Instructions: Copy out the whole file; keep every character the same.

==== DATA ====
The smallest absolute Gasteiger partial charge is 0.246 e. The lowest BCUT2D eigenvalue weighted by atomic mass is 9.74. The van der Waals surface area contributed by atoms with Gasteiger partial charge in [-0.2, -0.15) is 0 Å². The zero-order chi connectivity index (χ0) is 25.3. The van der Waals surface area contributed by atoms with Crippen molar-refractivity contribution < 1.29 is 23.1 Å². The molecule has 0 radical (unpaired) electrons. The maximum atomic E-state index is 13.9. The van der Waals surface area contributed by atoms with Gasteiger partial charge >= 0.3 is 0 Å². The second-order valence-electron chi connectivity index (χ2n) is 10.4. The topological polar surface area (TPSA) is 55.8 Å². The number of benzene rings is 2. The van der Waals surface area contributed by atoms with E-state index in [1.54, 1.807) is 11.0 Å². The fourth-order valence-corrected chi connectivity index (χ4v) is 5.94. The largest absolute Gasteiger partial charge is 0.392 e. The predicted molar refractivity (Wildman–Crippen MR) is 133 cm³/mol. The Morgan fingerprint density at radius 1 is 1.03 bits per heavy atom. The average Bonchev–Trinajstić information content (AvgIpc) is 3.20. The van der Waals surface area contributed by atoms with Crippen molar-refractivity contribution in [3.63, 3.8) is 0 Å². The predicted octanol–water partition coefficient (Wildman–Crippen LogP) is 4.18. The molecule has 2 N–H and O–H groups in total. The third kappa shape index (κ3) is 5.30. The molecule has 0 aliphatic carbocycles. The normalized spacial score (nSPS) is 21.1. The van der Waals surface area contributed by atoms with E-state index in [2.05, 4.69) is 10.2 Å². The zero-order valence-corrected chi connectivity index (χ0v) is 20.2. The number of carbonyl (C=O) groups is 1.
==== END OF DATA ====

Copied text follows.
The smallest absolute Gasteiger partial charge is 0.246 e. The lowest BCUT2D eigenvalue weighted by atomic mass is 9.74. The van der Waals surface area contributed by atoms with Gasteiger partial charge in [-0.2, -0.15) is 0 Å². The zero-order chi connectivity index (χ0) is 25.3. The van der Waals surface area contributed by atoms with Crippen molar-refractivity contribution < 1.29 is 23.1 Å². The molecule has 0 radical (unpaired) electrons. The maximum atomic E-state index is 13.9. The van der Waals surface area contributed by atoms with Gasteiger partial charge >= 0.3 is 0 Å². The second-order valence-electron chi connectivity index (χ2n) is 10.4. The topological polar surface area (TPSA) is 55.8 Å². The number of benzene rings is 2. The van der Waals surface area contributed by atoms with E-state index in [1.54, 1.807) is 11.0 Å². The fourth-order valence-corrected chi connectivity index (χ4v) is 5.94. The largest absolute Gasteiger partial charge is 0.392 e. The predicted molar refractivity (Wildman–Crippen MR) is 133 cm³/mol. The Morgan fingerprint density at radius 1 is 1.03 bits per heavy atom. The average Bonchev–Trinajstić information content (AvgIpc) is 3.20. The van der Waals surface area contributed by atoms with Crippen molar-refractivity contribution in [3.63, 3.8) is 0 Å². The predicted octanol–water partition coefficient (Wildman–Crippen LogP) is 4.18. The molecule has 2 N–H and O–H groups in total. The third kappa shape index (κ3) is 5.30. The molecule has 0 aliphatic carbocycles. The normalized spacial score (nSPS) is 21.1. The van der Waals surface area contributed by atoms with E-state index in [2.05, 4.69) is 10.2 Å². The zero-order valence-corrected chi connectivity index (χ0v) is 20.2. The number of carbonyl (C=O) groups is 1.